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Business & Finance

Bithumb Resumes Pre-heist Activities

Bithumb has announced that it will resume allowing deposits and withdrawals for some of the cryptocurrencies that the South Korean exchange froze following a major hack in June. In that hack, Bithumb lost the equivalent of more than $30 million. Deposits and withdrawals of the following coins will again be allowed on the exchange:

1.Bitcoin (BTC)
2.Ethereum (ETH)
3.Ripple (XRP)
4.Ethereum Classic (ETC)
5.Qtum (QTUM)
6.Litecoin (LTC)
7.Bitcoin Cash (BCH)
8.Monero (XMR)
9.Zcash (ZEC)
10.Mithrill (MITH)

In a post, Bithumb stated that it is first reopening the withdrawal and deposit services for nine altcoins, adding that it has been slightly delayed in order “to provide a more stable service environment.”

The suspension still holds for some cryptocurrencies, however, in other to protect customers from losses due to wide price fluctuations. Bithumb explained:

Some cryptocurrencies with a significant price difference of about 10% between Bithumb market and standard market will be opted out in this round in view of protecting our customer’s asset. Since when the services return to normal, rapid change in market prices are expected. Therefore, resuming normal services for such cryptocurrencies will be put on hold for the time being.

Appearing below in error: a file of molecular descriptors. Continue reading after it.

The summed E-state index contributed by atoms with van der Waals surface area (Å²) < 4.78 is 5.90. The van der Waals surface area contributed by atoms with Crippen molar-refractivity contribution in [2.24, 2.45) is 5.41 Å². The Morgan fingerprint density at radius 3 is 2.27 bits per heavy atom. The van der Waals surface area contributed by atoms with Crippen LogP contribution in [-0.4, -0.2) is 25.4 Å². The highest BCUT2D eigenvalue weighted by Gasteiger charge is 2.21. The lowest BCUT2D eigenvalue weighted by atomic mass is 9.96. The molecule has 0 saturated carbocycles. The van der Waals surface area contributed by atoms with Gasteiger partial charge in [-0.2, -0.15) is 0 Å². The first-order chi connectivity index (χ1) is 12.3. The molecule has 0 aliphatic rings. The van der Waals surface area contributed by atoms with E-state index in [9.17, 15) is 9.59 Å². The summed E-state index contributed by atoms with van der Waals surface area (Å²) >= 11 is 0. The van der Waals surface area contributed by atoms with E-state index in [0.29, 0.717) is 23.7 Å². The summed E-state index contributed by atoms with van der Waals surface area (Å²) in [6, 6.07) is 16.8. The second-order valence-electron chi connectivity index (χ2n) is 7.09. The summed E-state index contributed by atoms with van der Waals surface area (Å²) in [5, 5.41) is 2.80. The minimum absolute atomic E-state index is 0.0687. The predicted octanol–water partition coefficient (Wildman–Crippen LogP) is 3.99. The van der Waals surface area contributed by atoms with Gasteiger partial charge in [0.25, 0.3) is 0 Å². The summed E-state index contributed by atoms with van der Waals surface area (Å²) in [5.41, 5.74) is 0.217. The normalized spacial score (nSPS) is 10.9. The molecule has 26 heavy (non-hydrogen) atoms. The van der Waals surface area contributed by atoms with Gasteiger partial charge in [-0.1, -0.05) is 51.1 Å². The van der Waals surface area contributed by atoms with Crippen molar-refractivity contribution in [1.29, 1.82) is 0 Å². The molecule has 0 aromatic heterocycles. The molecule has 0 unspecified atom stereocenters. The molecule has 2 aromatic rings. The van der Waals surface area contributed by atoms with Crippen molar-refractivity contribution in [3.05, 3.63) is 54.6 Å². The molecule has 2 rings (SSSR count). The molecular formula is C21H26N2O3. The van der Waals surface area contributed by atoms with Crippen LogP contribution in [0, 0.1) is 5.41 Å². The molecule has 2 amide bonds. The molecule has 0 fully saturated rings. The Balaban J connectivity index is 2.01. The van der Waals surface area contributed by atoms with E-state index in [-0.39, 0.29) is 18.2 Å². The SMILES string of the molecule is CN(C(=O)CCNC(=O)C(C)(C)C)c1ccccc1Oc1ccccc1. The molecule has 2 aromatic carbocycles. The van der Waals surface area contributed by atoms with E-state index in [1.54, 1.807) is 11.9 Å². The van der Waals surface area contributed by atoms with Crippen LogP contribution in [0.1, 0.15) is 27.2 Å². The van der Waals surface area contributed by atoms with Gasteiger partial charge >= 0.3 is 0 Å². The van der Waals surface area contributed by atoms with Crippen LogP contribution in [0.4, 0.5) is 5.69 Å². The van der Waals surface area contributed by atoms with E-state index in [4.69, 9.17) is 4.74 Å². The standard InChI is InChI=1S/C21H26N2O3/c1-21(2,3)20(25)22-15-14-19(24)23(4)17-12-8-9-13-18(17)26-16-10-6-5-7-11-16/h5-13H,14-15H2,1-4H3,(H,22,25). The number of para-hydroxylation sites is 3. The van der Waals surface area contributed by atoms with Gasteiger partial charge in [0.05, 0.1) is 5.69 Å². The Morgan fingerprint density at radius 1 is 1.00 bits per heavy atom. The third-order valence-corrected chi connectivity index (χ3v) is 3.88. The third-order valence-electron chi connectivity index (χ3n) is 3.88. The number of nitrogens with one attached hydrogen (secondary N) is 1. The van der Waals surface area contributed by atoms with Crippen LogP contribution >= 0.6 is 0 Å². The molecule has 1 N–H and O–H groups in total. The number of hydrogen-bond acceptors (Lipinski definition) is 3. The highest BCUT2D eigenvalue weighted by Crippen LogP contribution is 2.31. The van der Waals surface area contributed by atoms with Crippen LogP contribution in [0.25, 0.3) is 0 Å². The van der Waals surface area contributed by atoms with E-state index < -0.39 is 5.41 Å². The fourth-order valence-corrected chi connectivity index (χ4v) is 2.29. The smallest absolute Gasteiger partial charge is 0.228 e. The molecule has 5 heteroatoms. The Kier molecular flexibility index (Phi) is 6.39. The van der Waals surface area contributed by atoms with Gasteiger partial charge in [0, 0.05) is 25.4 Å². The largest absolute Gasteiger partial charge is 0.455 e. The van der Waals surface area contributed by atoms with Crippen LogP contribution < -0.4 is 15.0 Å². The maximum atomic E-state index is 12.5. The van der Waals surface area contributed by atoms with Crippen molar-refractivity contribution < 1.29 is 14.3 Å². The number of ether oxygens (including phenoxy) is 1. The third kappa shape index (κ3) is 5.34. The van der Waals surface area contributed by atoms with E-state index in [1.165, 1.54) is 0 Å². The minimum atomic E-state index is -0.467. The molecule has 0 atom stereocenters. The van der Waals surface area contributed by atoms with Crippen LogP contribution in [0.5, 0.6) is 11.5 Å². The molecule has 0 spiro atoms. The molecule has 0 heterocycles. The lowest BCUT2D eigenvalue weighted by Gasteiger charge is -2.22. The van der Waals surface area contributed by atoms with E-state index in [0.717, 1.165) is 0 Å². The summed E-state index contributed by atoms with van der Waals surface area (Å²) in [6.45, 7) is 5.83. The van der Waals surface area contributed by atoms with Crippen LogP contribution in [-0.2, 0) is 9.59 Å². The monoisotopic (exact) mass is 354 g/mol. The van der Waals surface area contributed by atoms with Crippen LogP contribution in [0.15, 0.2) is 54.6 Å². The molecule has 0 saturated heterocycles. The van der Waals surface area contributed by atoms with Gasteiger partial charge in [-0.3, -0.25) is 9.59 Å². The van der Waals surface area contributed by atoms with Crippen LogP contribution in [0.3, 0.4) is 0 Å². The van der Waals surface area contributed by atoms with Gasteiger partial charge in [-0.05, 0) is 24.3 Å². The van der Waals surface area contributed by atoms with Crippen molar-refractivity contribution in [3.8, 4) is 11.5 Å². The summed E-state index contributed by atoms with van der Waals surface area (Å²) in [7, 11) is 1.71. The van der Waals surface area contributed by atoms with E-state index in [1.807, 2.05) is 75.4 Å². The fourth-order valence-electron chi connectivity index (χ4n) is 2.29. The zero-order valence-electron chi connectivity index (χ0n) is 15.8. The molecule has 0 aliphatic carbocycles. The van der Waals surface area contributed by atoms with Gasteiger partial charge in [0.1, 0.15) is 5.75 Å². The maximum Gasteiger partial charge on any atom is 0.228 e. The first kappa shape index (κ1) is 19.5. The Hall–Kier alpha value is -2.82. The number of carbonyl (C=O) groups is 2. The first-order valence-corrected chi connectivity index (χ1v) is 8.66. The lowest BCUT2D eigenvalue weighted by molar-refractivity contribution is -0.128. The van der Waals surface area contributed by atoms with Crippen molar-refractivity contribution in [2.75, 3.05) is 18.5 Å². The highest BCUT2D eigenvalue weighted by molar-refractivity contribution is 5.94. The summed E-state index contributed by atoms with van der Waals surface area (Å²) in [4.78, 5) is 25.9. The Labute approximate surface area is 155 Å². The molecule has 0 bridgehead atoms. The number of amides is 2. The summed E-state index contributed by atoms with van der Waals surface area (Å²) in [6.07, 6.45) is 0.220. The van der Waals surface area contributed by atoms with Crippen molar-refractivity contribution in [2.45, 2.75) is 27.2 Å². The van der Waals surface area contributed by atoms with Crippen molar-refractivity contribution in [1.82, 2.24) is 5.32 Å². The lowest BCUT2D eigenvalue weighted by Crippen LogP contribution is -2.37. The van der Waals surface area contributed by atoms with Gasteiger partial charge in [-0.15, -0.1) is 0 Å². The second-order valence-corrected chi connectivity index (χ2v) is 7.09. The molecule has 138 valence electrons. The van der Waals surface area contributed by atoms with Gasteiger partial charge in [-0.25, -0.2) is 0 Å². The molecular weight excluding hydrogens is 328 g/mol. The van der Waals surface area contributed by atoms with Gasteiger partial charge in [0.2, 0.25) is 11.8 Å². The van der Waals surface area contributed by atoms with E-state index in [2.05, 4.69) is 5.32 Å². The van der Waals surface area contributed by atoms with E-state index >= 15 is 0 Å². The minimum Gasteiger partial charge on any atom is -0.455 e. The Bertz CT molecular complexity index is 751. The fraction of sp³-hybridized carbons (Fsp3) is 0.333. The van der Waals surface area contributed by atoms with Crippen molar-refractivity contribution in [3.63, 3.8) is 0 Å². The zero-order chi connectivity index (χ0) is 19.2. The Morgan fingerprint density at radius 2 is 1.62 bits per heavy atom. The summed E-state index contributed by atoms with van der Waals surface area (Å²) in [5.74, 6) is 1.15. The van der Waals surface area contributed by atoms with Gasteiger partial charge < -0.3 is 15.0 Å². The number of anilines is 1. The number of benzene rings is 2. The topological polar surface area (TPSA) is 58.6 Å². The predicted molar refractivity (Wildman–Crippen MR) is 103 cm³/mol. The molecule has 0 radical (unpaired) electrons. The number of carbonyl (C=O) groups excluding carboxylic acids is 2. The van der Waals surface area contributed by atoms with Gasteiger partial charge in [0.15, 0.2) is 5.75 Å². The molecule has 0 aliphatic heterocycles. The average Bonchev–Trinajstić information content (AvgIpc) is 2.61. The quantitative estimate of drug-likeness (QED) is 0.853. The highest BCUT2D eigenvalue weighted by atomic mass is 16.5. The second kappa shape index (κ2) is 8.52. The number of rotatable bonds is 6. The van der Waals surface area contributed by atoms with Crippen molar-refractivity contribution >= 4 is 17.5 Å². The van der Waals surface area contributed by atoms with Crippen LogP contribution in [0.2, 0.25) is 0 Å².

In the end of June, hackers stole around a $30 million in from Bithumb, prompting the exchange to temporarily suspend all deposits and payments.

Bithumb first announced the theft of $30 million but since then has lowered the estimate to about $17 million. In an official announcement, Bithumb stated the reason for this lowering was that they were able to quickly take custody of the cryptographic wallets of all cryptographic currencies, collaborating with the Cryptographic Fund and the Worldwide Cryptographic Exchange to preserve some of the money we expected to be seized.

Bithumb enjoyed top status in South Korean crypto market before chaos struck. First the $30 million heist and then rejection of proposal for contract with NH Nonghyup Bank. According to South Korean regulations, cryptocurrency exchanges are required to establish partnerships with banks and virtual accounts can only be used for trading if they are backed by a KYC-attested bank account.

Bithumb suspended trading operations after the heist and has resumed trading for 9 currencies only now.

Problems don’t seem to be ending for the exchange as trading volume saw a drop of almost 40% in days after it’s contract proposal was rejected and although Bithumb is hopeful for renewal of contract, the chance of complete termination of account activity still remains.

Bithumb, once leading South Korean cryptocurrency exchange, has now fallen to second, behind UPbit which had a 24-hour volume of $219 million.

Sarim Mehmood

An electrical engineer to be. Sarim is a blockchain & crypto enthusiast and an early investor in ETH and Ethereum based projects. Contact the editor at editor.opinions@blockpublisher.com

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